St George and the Dragon by Pistrucci appeared on the first modern Sovereign struck in 1817
Pistrucci recalls in his autobiography that he was introduced to Lord and Lady Spencer by Sir Joseph Banks, the President of the Royal Society. During their meeting, Pistrucci recorded that;
Cameo of St George by Nathanial Marchant (left) and the Cameo produced by Pistrucci in the ‘Greek style’ (right)
Later, when considering a suitable design for the proposed new gold Sovereign, Pistrucci suggested that the patron Saint of England would be a fitting subject, and this was met with the approval of William Wellesley Pole, Master of The Royal Mint. In addition to appearing on paintings and statues, the legendary battle had featured on coins before. In the twelfth century, for example, a depiction had appeared on coins issued by Roger of Salerno, Regent of Antioch.
However, there is little evidence that Pistrucci was inspired by these medieval depictions of the famous confrontation between the saint and the dragon. Pistrucci’s passion was for the classical, and it was said that he liked to “study Greek originals day and night”.
Detail from the Parthenon marbles depicting riders on horseback
However, the London Mint Office’s new Research and Development Manager Justin Robinson has proposed the theory that another classical work from the ancient world may have inspired the composition of Pistrucci’s iconic design for the Sovereign.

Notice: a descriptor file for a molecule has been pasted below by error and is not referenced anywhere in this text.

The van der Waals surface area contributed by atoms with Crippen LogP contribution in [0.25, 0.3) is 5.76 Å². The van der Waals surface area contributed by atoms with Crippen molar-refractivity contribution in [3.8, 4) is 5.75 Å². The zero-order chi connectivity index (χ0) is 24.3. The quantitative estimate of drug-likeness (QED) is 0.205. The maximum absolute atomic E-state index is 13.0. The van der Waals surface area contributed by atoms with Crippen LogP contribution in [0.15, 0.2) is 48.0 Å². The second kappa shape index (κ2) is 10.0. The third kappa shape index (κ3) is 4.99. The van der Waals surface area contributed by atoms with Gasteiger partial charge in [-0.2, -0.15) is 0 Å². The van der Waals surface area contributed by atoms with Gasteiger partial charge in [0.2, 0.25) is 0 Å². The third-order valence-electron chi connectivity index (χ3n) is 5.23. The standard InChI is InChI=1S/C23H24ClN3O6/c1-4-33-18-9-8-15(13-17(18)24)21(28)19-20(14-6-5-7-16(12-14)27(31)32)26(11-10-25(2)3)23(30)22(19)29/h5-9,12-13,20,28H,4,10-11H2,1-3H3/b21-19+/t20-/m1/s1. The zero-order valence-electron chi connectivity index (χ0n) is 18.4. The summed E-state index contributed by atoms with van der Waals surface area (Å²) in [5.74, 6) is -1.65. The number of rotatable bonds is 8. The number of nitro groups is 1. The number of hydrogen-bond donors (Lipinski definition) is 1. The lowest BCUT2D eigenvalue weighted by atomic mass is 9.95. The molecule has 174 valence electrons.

Between 350 and 353AD much of Western Europe was controlled by the Emperor Magnentius, a former military leader who had seized power from his predecessor Constans in in a coup. Largely forgotten today, Magnentius ruled over Britain, France, Germany and Spain for three years and, in the spirit of most self-made Roman Emperors he began to strike coins bearing his own image.
- Both coins depict three figures, a soldier, a horse and a vanquished enemy
- The soldier is depicted on horseback wearing a helmet with striking plumage
- The soldier wears a long flowing cloak that billows out behind him
- The horse is depicted wearing a bridle and rearing up on two legs before the enemy
- The soldier holds a spear in his right hand
- The vanquished enemy appears to be falling on his back under the horse
- The enemy is facing upwards and looking directly at the soldier above him
- Both coins have a diameter of 22mm
We may never know for sure exactly which elements inspired Pistrucci to create arguably the most famous coin design in history. However, the striking similarities in composition between Magnentius’ Gloria Romanorum and Pistrucci’s St George and the Dragon make it an intriguing possibility that the brilliant nineteenth century Italian artist was inspired on some level by the largely forgotten fourth century Roman emperor to create the enduring masterpiece that still appears on UK Sovereigns struck to this day.
Source: London Mint Office